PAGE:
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Quoting Convention

Quotes in the currency market can be a bit confusing because any position you take in the market is actually two different positions.

In FX you’ll see currencies listed in Pairs. This permits you more options in FX then you get in other markets. For example, you may be bullish on Euro and will therefore buy want to buy the Euro. In FX, you can chose what you want to buy those Euros with. You can buy them with USD, or you can buy them with JPY if you prefer. You can buy Euros with a long list of other currencies that we offer.

So a currency pair will be displayed in this manner.


The first currency listed is referred to as the “base currency”. The second currency listed is considered the “counter currency”. So for EUR/USD, the Euro is the base currency and the US Dollar is the counter currency. If the pair is trading at 1.4700, that quote tells us how much of the Counter currency it would cost to buy one unit of the base currency. So it would cost $1.47 US to buy one Euro.

When it comes to placing a trade, keep in mind that any time you take a position you are doing so in terms of the base currency. So if you buy a pair, you are buying the base currency. If you sell a pair, you are selling the base currency. Then it’s easy to keep in mind that you are always doing the opposite with the counter currency. So, if you buy EUR/USD, you are buying Euros and selling US Dollars.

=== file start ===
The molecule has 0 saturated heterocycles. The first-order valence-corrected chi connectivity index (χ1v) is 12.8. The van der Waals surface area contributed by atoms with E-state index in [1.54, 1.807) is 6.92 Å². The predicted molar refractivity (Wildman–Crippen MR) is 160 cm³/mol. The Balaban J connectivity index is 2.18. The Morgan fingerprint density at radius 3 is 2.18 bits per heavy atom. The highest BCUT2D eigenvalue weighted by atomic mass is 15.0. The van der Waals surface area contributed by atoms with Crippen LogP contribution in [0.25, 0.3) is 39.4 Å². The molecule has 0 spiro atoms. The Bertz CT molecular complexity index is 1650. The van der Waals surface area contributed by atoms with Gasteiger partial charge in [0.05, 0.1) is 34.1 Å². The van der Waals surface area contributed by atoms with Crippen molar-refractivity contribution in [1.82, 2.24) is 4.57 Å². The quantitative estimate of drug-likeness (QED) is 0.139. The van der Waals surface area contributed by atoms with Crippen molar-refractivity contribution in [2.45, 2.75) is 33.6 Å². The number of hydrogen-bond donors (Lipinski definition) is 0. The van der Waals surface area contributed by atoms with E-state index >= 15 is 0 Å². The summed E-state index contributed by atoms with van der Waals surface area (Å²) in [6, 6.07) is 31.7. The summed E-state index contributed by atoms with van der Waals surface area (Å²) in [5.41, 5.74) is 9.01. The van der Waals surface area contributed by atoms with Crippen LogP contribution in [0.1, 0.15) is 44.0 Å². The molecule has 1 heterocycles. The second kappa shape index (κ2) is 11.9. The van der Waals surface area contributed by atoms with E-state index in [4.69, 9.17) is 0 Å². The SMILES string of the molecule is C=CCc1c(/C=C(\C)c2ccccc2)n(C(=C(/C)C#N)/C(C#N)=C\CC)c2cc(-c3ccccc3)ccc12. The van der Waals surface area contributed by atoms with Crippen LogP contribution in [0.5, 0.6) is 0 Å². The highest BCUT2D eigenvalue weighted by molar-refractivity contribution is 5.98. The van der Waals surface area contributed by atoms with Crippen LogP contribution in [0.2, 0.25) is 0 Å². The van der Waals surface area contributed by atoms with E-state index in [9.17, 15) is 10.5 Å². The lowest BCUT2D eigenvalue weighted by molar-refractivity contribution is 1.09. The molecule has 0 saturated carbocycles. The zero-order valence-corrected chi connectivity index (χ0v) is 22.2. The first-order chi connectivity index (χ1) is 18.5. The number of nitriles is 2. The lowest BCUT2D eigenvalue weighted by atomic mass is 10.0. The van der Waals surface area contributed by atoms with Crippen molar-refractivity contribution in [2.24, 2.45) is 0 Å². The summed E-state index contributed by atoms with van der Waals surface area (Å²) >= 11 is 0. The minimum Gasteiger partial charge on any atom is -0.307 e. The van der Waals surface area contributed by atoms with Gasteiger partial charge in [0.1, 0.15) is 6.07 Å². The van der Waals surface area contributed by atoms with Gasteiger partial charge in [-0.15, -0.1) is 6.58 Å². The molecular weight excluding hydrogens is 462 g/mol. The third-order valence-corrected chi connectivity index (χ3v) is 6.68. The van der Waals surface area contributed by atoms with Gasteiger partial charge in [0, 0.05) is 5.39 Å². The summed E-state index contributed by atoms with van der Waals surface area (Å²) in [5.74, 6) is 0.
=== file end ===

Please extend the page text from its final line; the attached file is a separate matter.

If that is still a bit too confusing, you can think of it simply this way. Buy if you expect the rate to go up. Sell if you think the rate will go down. Simple as that!

You will always see a two-sided quote in FX. In your account you will always be shown a Buy price and a Sell price. They can also be referred to as the “bid” and “ask” respectively. The Buy price is the rate that you can buy that pair at, and the Sell price is the rate at which you can sell that pair. The difference between the two prices is called the “spread”. The spread is determined by the price providers and liquidity in the markets at that precise moment.

A spread exists for all tradable instruments, stocks, bonds, futures, options, etc, it just isn’t always visible to the trader.

So now you hopefully understand how currency pairs are quoted and what you are buy and what you are selling when you place a trade.

Next: Currency Names and Symbols (11 of 48)

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